Understand the underlying technologies of your products and services from the viewpoint of their possibilities and implications. Blockbuster became the dominant player in the videotape and DVD rental business, with well-stocked shops everywhere. But it failed to come to grips with two factors that made the DVD much more than just another way to store movies (any more than a CD was just another way to store music). First, the DVD’s small size, low weight, and relative indestructibility (no moving parts) made alternative distribution channels like the US Postal Service practical (something Netflix understood). Second was that digital media were themselves obsolete once distributing their content only required the Internet and enough data storage on the customer’s end. So Netflix morphed into an online distribution source and now, with broadband, they stream content for immediate viewing. Blockbuster is gone, having twice been wrong-footed by a more nimble and imaginative company, a new entrant enabled by and totally dependent on the Internet. Meanwhile, Netflix and others have moved into developing ideas for and financing content production, once only the realm of movie and TV studios.
Apart from avoiding inertia and complacency, a major lesson in these cases is to fight the fear of cannibalization. One of the biggest strategic blunders enterprises make is trying to avoid cannibalizing their existing products or business models. Inevitably someone else comes along who implements the new model, and by the time the danger is clear, the margins are no longer there to support the investments necessary to stay in the game. Each of these tales is one of lost opportunity due to complacency, lack of imagination, or deeply flawed strategy — if a strategy existed at all.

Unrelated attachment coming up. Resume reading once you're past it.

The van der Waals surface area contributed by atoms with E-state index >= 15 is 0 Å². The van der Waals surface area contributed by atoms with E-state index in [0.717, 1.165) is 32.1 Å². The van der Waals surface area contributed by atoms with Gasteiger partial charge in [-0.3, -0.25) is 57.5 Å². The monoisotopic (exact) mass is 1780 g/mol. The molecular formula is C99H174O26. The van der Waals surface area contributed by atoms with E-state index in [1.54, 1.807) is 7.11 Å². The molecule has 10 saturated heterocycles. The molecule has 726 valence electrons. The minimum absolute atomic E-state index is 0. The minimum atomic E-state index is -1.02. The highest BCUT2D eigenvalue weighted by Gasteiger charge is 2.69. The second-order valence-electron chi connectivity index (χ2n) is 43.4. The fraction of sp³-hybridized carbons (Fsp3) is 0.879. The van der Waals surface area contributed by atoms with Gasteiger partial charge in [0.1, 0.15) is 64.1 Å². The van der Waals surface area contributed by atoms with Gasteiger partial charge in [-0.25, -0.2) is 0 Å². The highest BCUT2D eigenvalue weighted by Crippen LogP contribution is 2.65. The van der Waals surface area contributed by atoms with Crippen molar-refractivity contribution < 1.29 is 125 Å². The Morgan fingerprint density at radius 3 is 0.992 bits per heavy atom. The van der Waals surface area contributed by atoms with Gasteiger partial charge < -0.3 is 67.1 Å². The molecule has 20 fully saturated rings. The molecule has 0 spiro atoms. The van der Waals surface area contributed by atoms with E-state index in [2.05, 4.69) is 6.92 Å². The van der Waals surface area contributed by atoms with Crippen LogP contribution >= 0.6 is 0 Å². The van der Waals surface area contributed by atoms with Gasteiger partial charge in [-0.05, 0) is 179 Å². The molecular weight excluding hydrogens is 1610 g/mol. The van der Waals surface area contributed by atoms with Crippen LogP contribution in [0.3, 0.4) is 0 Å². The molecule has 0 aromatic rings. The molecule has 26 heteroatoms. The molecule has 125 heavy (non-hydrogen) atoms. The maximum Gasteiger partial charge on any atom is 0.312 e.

Enterprises have every right to expect their CIO to think creatively, not just about how they can effectively use technology themselves, but also how somebody else could use technology to destroy their business.
Taking Advantage of Disruption
Just as only a few enterprises will introduce disruptive technologies themselves, most others are not as existentially vulnerable as the unfortunates above. That doesn't let the CIO off the hook, however. Embracing disruptive technologies that offer possibilities for finding new customers and taking better care of existing ones can make a big difference, especially if it becomes a standard way of doing business. Recent focus on the customer experience is part of this trend. Of course, committing serious money wisely requires awareness, selectivity, and flexibility.
A CIO must keep up with new ideas but not be overly impressed with everything that hits the media. Technological churn is costly, both financially and politically, for the CIO. In reality, being second or third or later with a new wrinkle (e.g., presence on Facebook or Twitter or even the Internet, back in 1995) is not necessarily a problem. It can even help as we can learn from the mistakes of the pioneers.
To justify investment in technology X, there should be good answers to questions such as:
What could X do to make us cheaper, easier, better, faster, or more fun for customers to do business with? And might it become a de facto standard or a demand from a large customer like a Walmart?
What could X do to enable employees to work smarter (i.e., get more accomplished without having to work harder)?
What could X do to substantially impact the cost structure?
The big lesson for CIOs is to maintain an external focus, ever on the alert for threats and opportunities. Running a smooth and efficient IT shop is necessary for success but nowhere near sufficient.